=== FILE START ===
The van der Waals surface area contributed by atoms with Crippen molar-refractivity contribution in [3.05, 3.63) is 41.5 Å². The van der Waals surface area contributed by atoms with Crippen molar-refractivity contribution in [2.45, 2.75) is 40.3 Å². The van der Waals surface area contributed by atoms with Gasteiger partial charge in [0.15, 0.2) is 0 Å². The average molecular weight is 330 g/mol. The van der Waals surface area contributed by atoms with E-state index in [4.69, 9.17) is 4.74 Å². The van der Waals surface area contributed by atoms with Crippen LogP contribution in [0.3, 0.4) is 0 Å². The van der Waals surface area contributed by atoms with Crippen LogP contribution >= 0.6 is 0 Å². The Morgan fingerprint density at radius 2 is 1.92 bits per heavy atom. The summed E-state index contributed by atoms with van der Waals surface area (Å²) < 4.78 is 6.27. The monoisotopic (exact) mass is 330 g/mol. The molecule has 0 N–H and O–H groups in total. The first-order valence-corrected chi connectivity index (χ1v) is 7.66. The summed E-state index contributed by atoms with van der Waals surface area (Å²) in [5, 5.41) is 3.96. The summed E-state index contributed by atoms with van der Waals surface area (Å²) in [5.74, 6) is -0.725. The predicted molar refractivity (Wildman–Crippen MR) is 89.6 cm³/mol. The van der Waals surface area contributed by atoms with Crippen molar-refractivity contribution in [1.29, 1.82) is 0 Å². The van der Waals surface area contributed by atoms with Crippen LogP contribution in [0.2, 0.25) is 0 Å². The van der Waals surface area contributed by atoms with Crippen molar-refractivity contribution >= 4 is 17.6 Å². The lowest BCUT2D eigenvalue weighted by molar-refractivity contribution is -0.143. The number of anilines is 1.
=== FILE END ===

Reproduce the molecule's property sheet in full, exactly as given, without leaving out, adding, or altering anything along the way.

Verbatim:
The van der Waals surface area contributed by atoms with Crippen molar-refractivity contribution in [3.05, 3.63) is 41.5 Å². The van der Waals surface area contributed by atoms with Crippen molar-refractivity contribution in [2.45, 2.75) is 40.3 Å². The van der Waals surface area contributed by atoms with Gasteiger partial charge in [0.15, 0.2) is 0 Å². The average molecular weight is 330 g/mol. The van der Waals surface area contributed by atoms with E-state index in [4.69, 9.17) is 4.74 Å². The van der Waals surface area contributed by atoms with Crippen LogP contribution in [0.3, 0.4) is 0 Å². The van der Waals surface area contributed by atoms with Crippen LogP contribution >= 0.6 is 0 Å². The Morgan fingerprint density at radius 2 is 1.92 bits per heavy atom. The summed E-state index contributed by atoms with van der Waals surface area (Å²) < 4.78 is 6.27. The monoisotopic (exact) mass is 330 g/mol. The molecule has 0 N–H and O–H groups in total. The first-order valence-corrected chi connectivity index (χ1v) is 7.66. The summed E-state index contributed by atoms with van der Waals surface area (Å²) in [5, 5.41) is 3.96. The summed E-state index contributed by atoms with van der Waals surface area (Å²) in [5.74, 6) is -0.725. The predicted molar refractivity (Wildman–Crippen MR) is 89.6 cm³/mol. The van der Waals surface area contributed by atoms with Crippen molar-refractivity contribution in [1.29, 1.82) is 0 Å². The van der Waals surface area contributed by atoms with Crippen LogP contribution in [0.2, 0.25) is 0 Å². The van der Waals surface area contributed by atoms with Crippen molar-refractivity contribution >= 4 is 17.6 Å². The lowest BCUT2D eigenvalue weighted by molar-refractivity contribution is -0.143. The number of anilines is 1.